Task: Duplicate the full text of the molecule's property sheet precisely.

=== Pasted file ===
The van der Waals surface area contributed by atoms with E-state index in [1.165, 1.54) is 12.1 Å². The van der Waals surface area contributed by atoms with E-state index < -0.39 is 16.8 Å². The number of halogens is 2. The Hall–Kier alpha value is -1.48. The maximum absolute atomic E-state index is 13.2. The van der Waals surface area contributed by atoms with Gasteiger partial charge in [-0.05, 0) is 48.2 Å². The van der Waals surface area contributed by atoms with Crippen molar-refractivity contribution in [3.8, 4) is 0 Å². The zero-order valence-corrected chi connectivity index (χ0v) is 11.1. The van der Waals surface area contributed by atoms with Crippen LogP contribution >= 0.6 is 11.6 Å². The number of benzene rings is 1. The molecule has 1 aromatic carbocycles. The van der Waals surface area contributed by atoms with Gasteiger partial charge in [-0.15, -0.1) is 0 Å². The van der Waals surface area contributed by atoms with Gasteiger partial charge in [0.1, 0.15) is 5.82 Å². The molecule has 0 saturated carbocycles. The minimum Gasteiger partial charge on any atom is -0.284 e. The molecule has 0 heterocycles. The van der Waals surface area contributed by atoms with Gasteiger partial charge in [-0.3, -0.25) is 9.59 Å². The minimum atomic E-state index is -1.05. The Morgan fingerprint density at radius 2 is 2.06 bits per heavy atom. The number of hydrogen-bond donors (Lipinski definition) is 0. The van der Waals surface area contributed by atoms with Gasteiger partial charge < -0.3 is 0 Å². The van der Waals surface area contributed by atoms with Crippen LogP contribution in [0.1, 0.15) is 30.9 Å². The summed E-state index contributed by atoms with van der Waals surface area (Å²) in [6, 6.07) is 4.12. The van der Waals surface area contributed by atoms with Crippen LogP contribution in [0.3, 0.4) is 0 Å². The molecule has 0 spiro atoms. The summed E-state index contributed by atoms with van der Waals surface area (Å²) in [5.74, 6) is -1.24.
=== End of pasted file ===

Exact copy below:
The van der Waals surface area contributed by atoms with E-state index in [1.165, 1.54) is 12.1 Å². The van der Waals surface area contributed by atoms with E-state index < -0.39 is 16.8 Å². The number of halogens is 2. The Hall–Kier alpha value is -1.48. The maximum absolute atomic E-state index is 13.2. The van der Waals surface area contributed by atoms with Gasteiger partial charge in [-0.05, 0) is 48.2 Å². The van der Waals surface area contributed by atoms with Crippen molar-refractivity contribution in [3.8, 4) is 0 Å². The zero-order valence-corrected chi connectivity index (χ0v) is 11.1. The van der Waals surface area contributed by atoms with Crippen LogP contribution >= 0.6 is 11.6 Å². The number of benzene rings is 1. The molecule has 1 aromatic carbocycles. The van der Waals surface area contributed by atoms with Gasteiger partial charge in [-0.15, -0.1) is 0 Å². The van der Waals surface area contributed by atoms with Gasteiger partial charge in [0.1, 0.15) is 5.82 Å². The molecule has 0 saturated carbocycles. The minimum Gasteiger partial charge on any atom is -0.284 e. The molecule has 0 heterocycles. The van der Waals surface area contributed by atoms with Gasteiger partial charge in [-0.3, -0.25) is 9.59 Å². The minimum atomic E-state index is -1.05. The Morgan fingerprint density at radius 2 is 2.06 bits per heavy atom. The number of hydrogen-bond donors (Lipinski definition) is 0. The van der Waals surface area contributed by atoms with Gasteiger partial charge < -0.3 is 0 Å². The van der Waals surface area contributed by atoms with Crippen LogP contribution in [0.1, 0.15) is 30.9 Å². The summed E-state index contributed by atoms with van der Waals surface area (Å²) in [6, 6.07) is 4.12. The van der Waals surface area contributed by atoms with Crippen LogP contribution in [0.3, 0.4) is 0 Å². The molecule has 0 spiro atoms. The summed E-state index contributed by atoms with van der Waals surface area (Å²) in [5.74, 6) is -1.24.